This new release of The Doors may feature the old DVD’s transfer, but it improves on that edition through a ton of supplemental content. Most of these materials appear on the second disc, but we do find an audio commentary from Oliver Stone on the first DVD. Although this was a fairly good track, I must admit I found it moderately disappointing because it didn’t live up to the high quality of many of his other commentaries. All in all, Stone either focuses on discussions of the facts of Morrison’s life - and also adds a lot of instances in which he used creative license - or he talks about technical aspects of making the film. Stone briefly touches on the ways that the music moved him and other cultural issues, but these are in the minority.
It’s a drier commentary than others like his impassioned discussions of Heaven and Earth and JFK, but that doesn’t mean it’s a bad track. Because of the high quality of the other Stone spiels, my expectations have been raised, so while his talk about The Doors is as good or better than most other commentaries, it doesn’t match up with Stone’s more compelling efforts. For fans of the film, the track definitely merits a listen, but it’s not a great piece.
On the second DVD, we find a slew of video programs. First up is an excellent documentary about the film called “The Road to Excess”. This 38-minute and 40-second piece combines shots from the film, some footage from the set, real images of Morrison and the other Doors, plus modern (circa 1997, I believe) interviews with Stone, Kilmer, Whaley, Richard Rutowski, and real-life Patricia Kennealy and Robbie Krieger. It’s a gloriously honest and up-front work that seemed consistently entertaining and compelling. The participants shed a lot of light on the production and also just how realistic its depictions were; apparently Kennealy is still cheesed about the way she was portrayed, and justifiably since Stone made her character a composite of a bunch of women. The program flew by due to the excess of fascinating information; it’s a genuinely terrific piece.
The next big draw on the second DVD is a group of 14 “Deleted Scenes”. Here we find 43 minutes and 25 seconds of excised footage; note that the running time includes an introduction from Stone that briefly discusses each piece and indicates why he made his choices. Many of the snippets are actually extended versions of existing scenes. A few seemed interesting and might have merited inclusion - especially a scene in which Morrison cries after sex with a couple of teenage girls - but for the most part, Stone made the right choice; the movie ran too long as it was, and these pieces would have added to the slowness. Nonetheless, it’s fun to see them here.
The remainder of the extras are less compelling. We find a six minute and 15 second “Featurette” that appears to have aired around the time of the film’s 1991 theatrical release. Essentially it’s a glorified trailer that mainly promotes the movie, though it adds some mildly interesting sound bites and some good shots from the set. These elements are good enough to merit a watch, but don’t expect anything terrific from the program.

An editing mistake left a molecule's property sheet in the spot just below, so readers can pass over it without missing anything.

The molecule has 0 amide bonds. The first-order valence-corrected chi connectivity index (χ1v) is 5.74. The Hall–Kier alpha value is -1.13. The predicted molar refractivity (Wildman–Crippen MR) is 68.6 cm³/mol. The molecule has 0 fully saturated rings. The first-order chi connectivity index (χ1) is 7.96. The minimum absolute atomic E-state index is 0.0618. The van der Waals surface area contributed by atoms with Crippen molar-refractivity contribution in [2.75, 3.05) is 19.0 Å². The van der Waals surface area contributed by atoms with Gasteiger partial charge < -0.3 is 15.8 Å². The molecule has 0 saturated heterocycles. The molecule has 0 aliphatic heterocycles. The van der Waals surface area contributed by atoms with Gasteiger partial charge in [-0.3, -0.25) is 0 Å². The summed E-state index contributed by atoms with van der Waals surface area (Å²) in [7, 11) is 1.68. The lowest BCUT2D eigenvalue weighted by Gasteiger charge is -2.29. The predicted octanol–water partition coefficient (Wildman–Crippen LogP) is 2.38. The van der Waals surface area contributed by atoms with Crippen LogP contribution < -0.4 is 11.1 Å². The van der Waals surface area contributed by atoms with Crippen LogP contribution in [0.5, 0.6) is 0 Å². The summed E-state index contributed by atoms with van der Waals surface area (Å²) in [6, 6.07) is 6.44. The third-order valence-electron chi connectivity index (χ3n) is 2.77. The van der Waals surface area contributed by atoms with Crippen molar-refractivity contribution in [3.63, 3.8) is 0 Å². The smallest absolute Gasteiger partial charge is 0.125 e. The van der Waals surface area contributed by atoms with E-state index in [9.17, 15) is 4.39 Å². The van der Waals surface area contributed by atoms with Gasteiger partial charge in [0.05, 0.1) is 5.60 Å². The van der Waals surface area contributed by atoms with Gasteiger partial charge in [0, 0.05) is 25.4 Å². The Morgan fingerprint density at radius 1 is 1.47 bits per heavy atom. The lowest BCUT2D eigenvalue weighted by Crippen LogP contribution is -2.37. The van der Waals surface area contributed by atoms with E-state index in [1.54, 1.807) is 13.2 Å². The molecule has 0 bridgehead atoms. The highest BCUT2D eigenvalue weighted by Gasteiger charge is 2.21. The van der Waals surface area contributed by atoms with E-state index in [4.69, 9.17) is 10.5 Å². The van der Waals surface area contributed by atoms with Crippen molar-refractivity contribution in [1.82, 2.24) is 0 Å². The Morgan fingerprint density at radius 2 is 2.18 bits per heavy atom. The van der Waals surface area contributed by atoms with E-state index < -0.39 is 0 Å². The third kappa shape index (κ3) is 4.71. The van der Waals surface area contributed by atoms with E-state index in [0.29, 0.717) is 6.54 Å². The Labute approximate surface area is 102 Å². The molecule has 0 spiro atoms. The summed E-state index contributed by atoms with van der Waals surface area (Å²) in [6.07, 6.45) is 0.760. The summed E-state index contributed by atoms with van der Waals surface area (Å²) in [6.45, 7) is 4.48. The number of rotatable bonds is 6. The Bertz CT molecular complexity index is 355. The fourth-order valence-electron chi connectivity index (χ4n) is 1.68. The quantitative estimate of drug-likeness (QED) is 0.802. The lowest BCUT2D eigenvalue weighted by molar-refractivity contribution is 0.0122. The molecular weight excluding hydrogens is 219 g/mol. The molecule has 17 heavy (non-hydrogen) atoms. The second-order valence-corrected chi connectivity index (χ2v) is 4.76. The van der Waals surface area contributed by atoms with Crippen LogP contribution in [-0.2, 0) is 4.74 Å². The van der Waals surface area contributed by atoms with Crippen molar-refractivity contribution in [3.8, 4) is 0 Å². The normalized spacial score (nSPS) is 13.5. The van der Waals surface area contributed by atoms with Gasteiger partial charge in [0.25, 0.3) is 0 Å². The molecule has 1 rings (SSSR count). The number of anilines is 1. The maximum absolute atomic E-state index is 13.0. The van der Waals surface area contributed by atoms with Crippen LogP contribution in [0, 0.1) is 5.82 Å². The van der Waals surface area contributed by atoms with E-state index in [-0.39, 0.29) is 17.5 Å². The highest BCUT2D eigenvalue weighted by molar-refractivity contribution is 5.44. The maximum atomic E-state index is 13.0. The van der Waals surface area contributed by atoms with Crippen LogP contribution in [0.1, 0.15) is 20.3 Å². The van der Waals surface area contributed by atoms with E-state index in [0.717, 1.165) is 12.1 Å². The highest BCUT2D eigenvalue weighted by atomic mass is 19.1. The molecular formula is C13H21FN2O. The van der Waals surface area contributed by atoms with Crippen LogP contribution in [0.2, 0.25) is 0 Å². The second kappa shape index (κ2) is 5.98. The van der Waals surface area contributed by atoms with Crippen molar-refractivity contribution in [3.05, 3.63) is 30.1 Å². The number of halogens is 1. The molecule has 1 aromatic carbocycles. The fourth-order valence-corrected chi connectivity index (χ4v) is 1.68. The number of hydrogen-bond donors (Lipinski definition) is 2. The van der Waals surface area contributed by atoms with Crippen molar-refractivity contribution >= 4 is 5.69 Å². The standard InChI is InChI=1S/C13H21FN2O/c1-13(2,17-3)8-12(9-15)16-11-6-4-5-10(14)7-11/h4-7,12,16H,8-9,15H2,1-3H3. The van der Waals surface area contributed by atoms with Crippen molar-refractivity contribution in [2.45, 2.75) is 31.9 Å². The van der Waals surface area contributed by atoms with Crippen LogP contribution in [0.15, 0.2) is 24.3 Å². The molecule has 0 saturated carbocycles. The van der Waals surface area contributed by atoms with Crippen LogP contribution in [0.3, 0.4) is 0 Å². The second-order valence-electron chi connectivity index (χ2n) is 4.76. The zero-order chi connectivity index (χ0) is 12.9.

In addition, we get two trailers. There’s the movie’s teaser plus its full theatrical clip. The remainder of the extras are text-based. “Production Notes” details a lot of the information already found in the documentary. Despite the repetition, it’s a nice summary of many of the film’s issues and facts. “Cinematographic Moments” briefly looks at the camera techniques used by Stone and cinematographer Robert Richardson; we learn a little about why they shot the film as they did. Finally, “Cast and Crew” contributes filmographies and brief biographies of Stone and actors Kilmer, MacLachlan, Dillon, Whaley, and Ryan; it also features a film listing for cinematographer Richardson.
While The Doors is a fairly weak movie as a whole, at least it tried to be something different and gave us an unusual experience. Granted, it fails to achieve most of its goals, but the film offered some moments of interest, largely due to a strong performance by Val Kilmer. The DVD provides a decent but somewhat drab picture plus very good sound and some excellent supplements. In the end, the latter elements make this package worth your time; the movie is only mediocre, but the extras could be quite interesting and they make this package much more valuable.
As I write this on January 24, 2001, the new 2-DVD Special Edition of The Doors can be found only through the Oliver Stone Collection boxed sets; it appears in both the 6-movie and 10-movie varieties. However, it will be available for purchase separately on February 20, 2001, with a retail price of $34.98.
One final note about the 2-DVD edition of The Doors that comes in the Oliver Stone Collection sets: it utilizes unusual packaging. It comes in a cardboard “snapper” case. This one resembles the snappers of the past but the left side folds out and creates two additional panels. In one of these - the far left one - we find the second DVD. It’s placed in a paper holder and inserted into a slot built in to the panel. This is the first time I’ve seen this kind of packaging, and while it seems a little cheesy, it’s no worse than the average snapper. Please note that the individual version of The Doors from Artisan will use a different kind of case; the “double-snapper” is exclusive to the Oliver Stone Collection boxes.